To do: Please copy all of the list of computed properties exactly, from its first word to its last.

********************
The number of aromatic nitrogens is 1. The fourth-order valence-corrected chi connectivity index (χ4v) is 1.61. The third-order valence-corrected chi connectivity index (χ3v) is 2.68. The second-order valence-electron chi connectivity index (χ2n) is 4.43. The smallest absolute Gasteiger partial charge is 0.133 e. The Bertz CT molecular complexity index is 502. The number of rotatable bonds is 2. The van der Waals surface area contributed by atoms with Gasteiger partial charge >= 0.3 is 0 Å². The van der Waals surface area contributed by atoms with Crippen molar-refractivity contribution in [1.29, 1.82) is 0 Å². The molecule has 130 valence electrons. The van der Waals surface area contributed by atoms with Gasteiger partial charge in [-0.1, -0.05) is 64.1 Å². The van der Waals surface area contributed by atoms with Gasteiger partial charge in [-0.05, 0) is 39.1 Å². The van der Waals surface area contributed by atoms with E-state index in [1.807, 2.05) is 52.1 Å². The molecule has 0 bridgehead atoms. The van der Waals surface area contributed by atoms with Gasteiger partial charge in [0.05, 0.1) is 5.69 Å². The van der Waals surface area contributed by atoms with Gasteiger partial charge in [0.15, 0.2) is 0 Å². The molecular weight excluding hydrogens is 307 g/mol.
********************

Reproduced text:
The number of aromatic nitrogens is 1. The fourth-order valence-corrected chi connectivity index (χ4v) is 1.61. The third-order valence-corrected chi connectivity index (χ3v) is 2.68. The second-order valence-electron chi connectivity index (χ2n) is 4.43. The smallest absolute Gasteiger partial charge is 0.133 e. The Bertz CT molecular complexity index is 502. The number of rotatable bonds is 2. The van der Waals surface area contributed by atoms with Gasteiger partial charge >= 0.3 is 0 Å². The van der Waals surface area contributed by atoms with Crippen molar-refractivity contribution in [1.29, 1.82) is 0 Å². The molecule has 130 valence electrons. The van der Waals surface area contributed by atoms with Gasteiger partial charge in [-0.1, -0.05) is 64.1 Å². The van der Waals surface area contributed by atoms with Gasteiger partial charge in [-0.05, 0) is 39.1 Å². The van der Waals surface area contributed by atoms with E-state index in [1.807, 2.05) is 52.1 Å². The molecule has 0 bridgehead atoms. The van der Waals surface area contributed by atoms with Gasteiger partial charge in [0.05, 0.1) is 5.69 Å². The van der Waals surface area contributed by atoms with Gasteiger partial charge in [0.15, 0.2) is 0 Å². The molecular weight excluding hydrogens is 307 g/mol.